Close examination of the financial implications of OROP by experts reveals OROP is affordable, and that opposition to it is based on ‘specious’ grounds. The estimated expenditure on OROP is a small fraction of the military pension budget of 54,500 crores(2015–16), which includes about 4,00,000 defence civilians. Defence civilians, which includes the entire civilian bureaucracy in the Ministry of Defence, retire at 60, are mostly based permanently in Delhi, and are not be covered by OROP. Ex-servicemen organisations have alledged that defence civilian bureaucracy, led by the Defence Secretary, has opposed grant of OROP. The Koshyari Committee disagreed with submissions by the Ministry of Defence and found “merit in the demand for One Rank One Pension by Armed Forces Personnel”, and urged the Government to implement OROP at the earliest.
Measures to reduce Armed Forces Pension bill-
The expenditure on military pensions can be drastically reduced by reducing the ratio of military pensioners to serving military personnel, which is 1.7 to 1. In comparison the ratio for civil pensioners to civil work force is 0.56 to 1. The 6 CPC and Koshyari Committee, to reduce the military pension bill, urged the Government to absorb Armed Forces personnel after their military engagement in Civil Government organisation including Police Organisation as is the custom in many countries, including in China, and in advanced economies like S Korea, Singapore, Israel, Switzerland, and the United States. The eminently sensible expedient of absorbing Armed Forces personnel after the end of their military service into suitable government organisations and departments where their unique skills, training, discipline and strengths can be optimally used, despite recommendations of the Parliament and Pay Commission, was ignored by the Government. This is mainly on account of want of energy and commitment by the MOD, and obstruction by Ministry of Home Affairs.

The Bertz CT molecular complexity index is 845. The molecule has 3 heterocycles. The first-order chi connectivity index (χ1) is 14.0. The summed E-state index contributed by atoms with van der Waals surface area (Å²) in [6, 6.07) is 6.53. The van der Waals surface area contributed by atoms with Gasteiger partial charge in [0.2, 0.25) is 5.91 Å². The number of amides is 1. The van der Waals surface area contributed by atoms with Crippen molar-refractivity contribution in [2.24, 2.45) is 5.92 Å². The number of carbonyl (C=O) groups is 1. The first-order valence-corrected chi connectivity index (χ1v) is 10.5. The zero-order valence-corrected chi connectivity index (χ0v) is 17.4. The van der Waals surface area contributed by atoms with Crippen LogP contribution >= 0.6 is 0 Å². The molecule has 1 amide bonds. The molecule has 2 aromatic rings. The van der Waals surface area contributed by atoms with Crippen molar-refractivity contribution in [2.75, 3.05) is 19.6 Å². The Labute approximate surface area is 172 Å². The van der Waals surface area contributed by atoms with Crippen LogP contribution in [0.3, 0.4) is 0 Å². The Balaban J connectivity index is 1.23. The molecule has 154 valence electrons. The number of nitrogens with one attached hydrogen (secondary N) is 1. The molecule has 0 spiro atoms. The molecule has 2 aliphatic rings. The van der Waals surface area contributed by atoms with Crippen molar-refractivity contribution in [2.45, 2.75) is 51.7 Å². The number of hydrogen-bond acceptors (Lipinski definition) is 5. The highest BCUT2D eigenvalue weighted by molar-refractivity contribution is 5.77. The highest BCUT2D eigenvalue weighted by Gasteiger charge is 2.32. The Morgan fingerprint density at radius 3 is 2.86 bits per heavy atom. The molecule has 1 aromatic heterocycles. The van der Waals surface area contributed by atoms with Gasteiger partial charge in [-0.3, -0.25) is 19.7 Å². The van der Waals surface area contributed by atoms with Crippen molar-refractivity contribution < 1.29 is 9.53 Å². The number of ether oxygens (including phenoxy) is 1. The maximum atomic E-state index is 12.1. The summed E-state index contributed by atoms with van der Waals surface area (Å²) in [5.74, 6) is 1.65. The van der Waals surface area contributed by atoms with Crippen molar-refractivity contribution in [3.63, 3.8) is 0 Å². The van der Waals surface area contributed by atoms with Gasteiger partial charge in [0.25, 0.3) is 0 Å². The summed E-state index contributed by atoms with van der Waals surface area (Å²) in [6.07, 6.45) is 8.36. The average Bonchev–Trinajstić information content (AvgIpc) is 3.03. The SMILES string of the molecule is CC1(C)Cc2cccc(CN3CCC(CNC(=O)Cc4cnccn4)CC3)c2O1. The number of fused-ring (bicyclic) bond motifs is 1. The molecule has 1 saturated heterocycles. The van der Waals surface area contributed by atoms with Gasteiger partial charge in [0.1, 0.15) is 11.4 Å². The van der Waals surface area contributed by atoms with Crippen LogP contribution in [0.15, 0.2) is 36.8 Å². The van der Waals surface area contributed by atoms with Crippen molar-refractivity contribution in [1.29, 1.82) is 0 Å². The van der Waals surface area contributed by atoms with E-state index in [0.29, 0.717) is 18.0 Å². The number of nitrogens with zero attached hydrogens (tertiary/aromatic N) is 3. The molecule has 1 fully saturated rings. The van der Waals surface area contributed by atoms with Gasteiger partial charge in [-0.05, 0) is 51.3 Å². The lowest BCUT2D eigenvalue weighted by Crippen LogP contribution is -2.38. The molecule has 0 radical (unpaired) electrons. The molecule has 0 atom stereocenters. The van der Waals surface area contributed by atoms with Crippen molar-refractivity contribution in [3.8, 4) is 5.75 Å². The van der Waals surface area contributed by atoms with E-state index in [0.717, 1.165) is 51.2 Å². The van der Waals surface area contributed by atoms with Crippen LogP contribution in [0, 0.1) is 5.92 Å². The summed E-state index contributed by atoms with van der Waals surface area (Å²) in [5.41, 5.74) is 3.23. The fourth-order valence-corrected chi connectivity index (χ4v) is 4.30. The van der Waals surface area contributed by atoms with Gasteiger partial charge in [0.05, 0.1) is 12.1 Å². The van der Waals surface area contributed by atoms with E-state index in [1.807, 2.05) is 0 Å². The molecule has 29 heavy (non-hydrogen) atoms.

Sixth Central Pay Commission (6 CPC) Recommendations-
The 6 CPC found that Indian Para Military Forces, called Central Armed Police Forces—CAPFs, which has a total strength of about 7,00,000 (in 1996), and defence civilians in Ministry of Defence, which had a strength of 4,00,000, have a combined annual intake of around 35,000 personnel; in comparison Armed Forces personnel (Army, Air Force, and Navy) pensioned off every year (in 1996) was approximately 40,000. The 6 CPC on the basis of its analysis concluded that “potential to allow lateral shift of nearly all Defence Forces personnel to CPOs and various cadres of defence civilians exists”. The 6 CPC recommended that in future posts in the “CPOs/defence civilian organisations” should be filled by lateral transfer of Armed Forces personnel, including Short Service Commissioned Officers, after they complete their term of military service.
One Rank One Pension for Civil Services-
All officers of Civil services, who retire at the apex scale, i.e., the highest scale of pay in the Government of India, which is currently Rs. 80000(fixed), are covered by OROP. According to Avay Shukla, a former IAS officer, who retired at the apex grade, and is recipient of Apex Grade OROP linked pension, all officers, ie, 100% Indian Administrative Service (IAS), and Indian Foreign Service , Indian Forest Service(IFS) etc. retire at Apex pay grades, not with standing what their responsibilities or duties entailed. The OROP for the Civil services, Avay Shukla reveals, was achieved slyly, by “a slight of hand”, by a decree, “that all who retire in this scale (known loftily as the Apex Scale) would get OROP – that is, their pensions would always be linked to whatever revised Apex Scale the subsequent Pay Commissions decided. Since every single IAS (or IFS) officer retires in the Apex Scale this forever ensured OROP for themselves. To reduce any opposition to the stratagem, some Apex Scale posts were also made available to other All India services.”